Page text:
Dovetail in the News: Olson Kundig Designed City Cabin Featured in Seattle Times


The Seattle Times Pacific NW Magazine (photos by Steve Ringman) recently featured our City Cabin, designed by Jim Olson of Olson Kundig. The City Cabin is located in Seattle’s Madison Park neighborhood, but Olson drew design inspiration from his own cabin on the shores of Puget Sound in Longbranch, WA.

The Seattle Times Pacific NW Magazine (photos by Steve Ringman) recently featured our City Cabin, designed by Jim Olson of Olson Kundig. The City Cabin is located in Seattle’s Madison Park neighborhood, but Olson drew design inspiration from his own cabin on the shores of Puget Sound in Longbranch, WA.

The 2,400-square-foot house is highly environmentally sustainable, meeting net-zero guidelines (but not official certification). The residence features photovoltaic panels, a green roof, triple-pane windows from Germany, exterior cladding of reclaimed Douglas fir, and interior walls made of fir plywood. Additionally, there is an air-to-water heat pump, extra-efficient insulation, low-energy appliances, and LED lighting.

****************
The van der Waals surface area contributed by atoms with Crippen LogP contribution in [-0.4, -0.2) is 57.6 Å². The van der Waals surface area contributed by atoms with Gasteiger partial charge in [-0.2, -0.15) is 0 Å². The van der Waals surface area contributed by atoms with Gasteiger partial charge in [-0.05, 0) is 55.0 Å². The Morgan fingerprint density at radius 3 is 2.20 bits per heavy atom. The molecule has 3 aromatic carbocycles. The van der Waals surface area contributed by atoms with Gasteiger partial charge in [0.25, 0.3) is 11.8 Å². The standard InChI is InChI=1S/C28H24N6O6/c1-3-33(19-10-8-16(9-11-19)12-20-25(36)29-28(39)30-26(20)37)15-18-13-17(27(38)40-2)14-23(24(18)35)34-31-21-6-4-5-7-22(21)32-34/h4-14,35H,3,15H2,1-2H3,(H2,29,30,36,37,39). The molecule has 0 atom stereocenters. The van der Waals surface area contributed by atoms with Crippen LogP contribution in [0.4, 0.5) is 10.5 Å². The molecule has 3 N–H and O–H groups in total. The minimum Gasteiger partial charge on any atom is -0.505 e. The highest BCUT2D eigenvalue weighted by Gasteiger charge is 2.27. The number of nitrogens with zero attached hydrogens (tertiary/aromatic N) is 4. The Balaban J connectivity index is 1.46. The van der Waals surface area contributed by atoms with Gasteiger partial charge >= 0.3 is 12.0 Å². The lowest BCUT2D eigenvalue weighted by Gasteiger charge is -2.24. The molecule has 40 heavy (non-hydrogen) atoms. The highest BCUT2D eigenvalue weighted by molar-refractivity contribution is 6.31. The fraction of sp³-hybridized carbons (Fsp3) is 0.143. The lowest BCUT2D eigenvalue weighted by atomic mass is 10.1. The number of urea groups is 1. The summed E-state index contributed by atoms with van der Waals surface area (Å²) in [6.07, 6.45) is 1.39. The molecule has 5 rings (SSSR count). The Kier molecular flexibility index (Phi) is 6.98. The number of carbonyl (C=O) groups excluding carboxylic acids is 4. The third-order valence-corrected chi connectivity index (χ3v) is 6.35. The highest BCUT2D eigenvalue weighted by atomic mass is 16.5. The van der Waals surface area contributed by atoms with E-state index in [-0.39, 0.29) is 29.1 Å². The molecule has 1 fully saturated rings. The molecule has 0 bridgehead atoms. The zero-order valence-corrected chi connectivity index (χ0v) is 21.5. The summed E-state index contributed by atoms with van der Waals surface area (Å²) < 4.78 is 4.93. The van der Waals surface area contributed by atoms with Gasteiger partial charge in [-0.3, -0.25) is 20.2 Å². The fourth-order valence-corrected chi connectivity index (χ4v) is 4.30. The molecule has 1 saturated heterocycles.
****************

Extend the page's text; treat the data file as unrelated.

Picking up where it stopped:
The 2,400-square-foot house is highly environmentally sustainable, meeting net-zero guidelines (but not official certification). The residence features photovoltaic panels, a green roof, triple-pane windows from Germany, exterior cladding of reclaimed Douglas fir, and interior walls made of fir plywood. Additionally, there is an air-to-water heat pump, extra-efficient insulation, low-energy appliances, and LED lighting.

Photovoltaic panels sit atop the roof, surrounded by Northwest sedums, grasses, and wild strawberries.

Photovoltaic panels sit atop the roof, surrounded by Northwest sedums, grasses, and wild strawberries.

Inside, the reclaimed fir walls continue into the kitchen. The concrete floors are a custom integral color, embedded with hydronic radiant heat. The kitchen island is made from a slab of old growth fir that was dredged from a slough in the Skagit Valley, which was radio-carbon-dated at the University of Washington to 2,700 years old. Ultimately, the house reflects the client’s values of environmentalism, as well as a love for music, books, and Native American art.

Inside, the reclaimed fir walls continue into the kitchen. The concrete floors are a custom integral color, embedded with hydronic radiant heat. The kitchen island is made from a slab of old growth fir that was dredged from a slough in the Skagit Valley, which was radio-carbon-dated at the University of Washington to 2,700 years old. Ultimately, the house reflects the client’s values of environmentalism, as well as a love for music, books, and Native American art.